Pensions are past. Gen X-ers will also need to rely more on investment acumen than Americans in earlier generations, the IRI suggests. According to the Employee Benefit Research Institute (EBRI), only 15 percent of today's workers are covered by a defined benefit plan. Additionally, IRI research shows that 56 percent of Gen X-ers expect their 401(k) plans to provide a major source of retirement income, thereby requiring investment expertise to make the plan's value stretch over more than two decades of retirement. Special attention must also be paid to Gen X-ers who are not married and those considered "middle-income" to address their financial needs for retirement. These groups tend to have less money saved for retirement, and are the most likely to have used their savings for present needs, the IRI says.
Although it's a common assumption that women lag men when it comes to planning for retirement, women actually seem to be doing all the right things in retirement saving and investing, says Amy Cribbs, principal with Vanguard Participant Experience, the firm's institutional investment advisory arm.
When eligible, women are slightly more likely than men to join their company's retirement plan, and much more likely to join at certain income brackets. Women's average deferral rates are higher than men's in every income bracket, but especially in the higher brackets. Their average asset allocation is very similar to that of men. And, on average, they don't take any more loans than men do, Vanguard data show.
Cribbs advises retirement plan administrators to court women with automatic enrollment, automatic deferral increases, and a balanced default fund to build early confidence in their investing abilities.
Despite all this, women as a whole have far fewer retirement dollars. The fact that women also tend to live longer than men further compounds the challenge—lower savings means many women must do more with less over a longer time span. Women also remain more likely to be single parents.
On an individual basis, there's plenty that women can do now to set themselves up for a more comfortable retirement, even on par with their male contemporaries.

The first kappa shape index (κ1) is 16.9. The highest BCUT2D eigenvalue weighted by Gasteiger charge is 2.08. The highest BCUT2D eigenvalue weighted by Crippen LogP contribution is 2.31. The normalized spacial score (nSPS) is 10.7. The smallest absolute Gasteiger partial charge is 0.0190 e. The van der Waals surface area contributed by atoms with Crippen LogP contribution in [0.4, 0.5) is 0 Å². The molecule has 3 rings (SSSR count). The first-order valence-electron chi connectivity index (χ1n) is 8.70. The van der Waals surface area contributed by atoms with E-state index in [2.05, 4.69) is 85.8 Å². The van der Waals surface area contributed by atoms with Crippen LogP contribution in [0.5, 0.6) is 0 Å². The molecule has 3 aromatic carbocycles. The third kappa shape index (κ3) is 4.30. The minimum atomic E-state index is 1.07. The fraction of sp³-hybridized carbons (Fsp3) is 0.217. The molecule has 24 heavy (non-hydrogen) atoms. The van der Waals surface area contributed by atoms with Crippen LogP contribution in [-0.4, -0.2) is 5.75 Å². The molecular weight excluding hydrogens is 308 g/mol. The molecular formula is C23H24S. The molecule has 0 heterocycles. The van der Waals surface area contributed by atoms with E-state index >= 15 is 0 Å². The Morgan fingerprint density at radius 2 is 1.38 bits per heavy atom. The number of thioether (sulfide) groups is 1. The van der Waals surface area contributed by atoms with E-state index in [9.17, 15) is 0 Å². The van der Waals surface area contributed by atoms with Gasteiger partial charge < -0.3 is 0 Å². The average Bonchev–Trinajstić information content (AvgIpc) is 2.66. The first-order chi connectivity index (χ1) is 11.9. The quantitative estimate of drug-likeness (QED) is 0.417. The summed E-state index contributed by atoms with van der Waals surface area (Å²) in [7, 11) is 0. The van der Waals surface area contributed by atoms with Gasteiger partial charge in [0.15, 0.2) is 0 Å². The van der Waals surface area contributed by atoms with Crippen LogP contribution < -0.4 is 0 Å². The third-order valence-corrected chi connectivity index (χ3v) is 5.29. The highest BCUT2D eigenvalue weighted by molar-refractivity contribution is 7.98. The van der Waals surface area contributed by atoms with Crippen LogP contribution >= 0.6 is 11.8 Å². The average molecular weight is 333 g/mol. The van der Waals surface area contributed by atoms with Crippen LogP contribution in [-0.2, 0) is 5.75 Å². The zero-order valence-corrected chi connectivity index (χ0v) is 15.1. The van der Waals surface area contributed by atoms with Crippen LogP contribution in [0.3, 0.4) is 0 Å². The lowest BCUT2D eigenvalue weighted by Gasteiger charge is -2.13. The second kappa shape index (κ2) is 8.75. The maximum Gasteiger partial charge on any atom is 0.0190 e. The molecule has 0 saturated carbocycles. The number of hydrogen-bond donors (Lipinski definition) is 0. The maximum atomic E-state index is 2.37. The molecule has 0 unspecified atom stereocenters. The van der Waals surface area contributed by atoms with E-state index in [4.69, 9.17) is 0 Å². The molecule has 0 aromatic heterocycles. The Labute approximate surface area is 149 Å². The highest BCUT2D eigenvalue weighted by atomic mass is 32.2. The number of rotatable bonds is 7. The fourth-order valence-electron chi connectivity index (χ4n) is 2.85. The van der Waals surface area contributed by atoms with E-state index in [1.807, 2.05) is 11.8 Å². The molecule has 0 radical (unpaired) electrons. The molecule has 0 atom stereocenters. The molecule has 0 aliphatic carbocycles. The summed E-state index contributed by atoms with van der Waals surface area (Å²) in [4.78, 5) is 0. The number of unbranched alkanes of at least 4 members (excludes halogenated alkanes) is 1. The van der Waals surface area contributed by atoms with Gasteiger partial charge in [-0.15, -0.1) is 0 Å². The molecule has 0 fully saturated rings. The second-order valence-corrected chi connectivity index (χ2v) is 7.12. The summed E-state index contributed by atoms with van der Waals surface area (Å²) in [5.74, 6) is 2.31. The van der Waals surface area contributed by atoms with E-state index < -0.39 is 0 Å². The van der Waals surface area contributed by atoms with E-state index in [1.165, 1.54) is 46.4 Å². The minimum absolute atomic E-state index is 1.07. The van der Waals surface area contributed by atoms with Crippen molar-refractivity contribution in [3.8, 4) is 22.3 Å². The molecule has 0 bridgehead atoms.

Should women invest more aggressively? Not necessarily. A balanced approach typically fits both sexes. A longer average female lifespan may make products like target-date funds, which change their risk balance over time, appealing to some investors. But women tend to be more conservative investors when it comes to stocks and bonds overall than men, research shows. That means women may not be aggressive enough early on, when investors can typically ride out market swings.
It's okay to think of yourself first. At least when it comes to retirement savings. College savings is important, of course. But there are options like financial aid and scholarships, plus specifically designed tax-free 529 savings plans. Consider that you're not necessarily being a good parent if you exhaust your assets and have to hit up your adult children for assistance. No one is suggesting that women deny children a comfortable lifestyle, but mothers tend to turn any windfall into family money. Instead, women might think about rolling over bonuses or pay increases into their own retirement savings; automatic deposits may be the way to go.
Your biggest asset is…you. One of the biggest assets young professional women (men too, of course) have in their favor is the fact that they have several more years of income potential. Work-life balance is a constant juggle, but thinking about ways to keep pace with earnings increases (continuing education, consulting on a part-time basis to stay fresh if you step out of the workforce) is a vital part of planning. Disability insurance may make sense should you unexpectedly exit the workforce.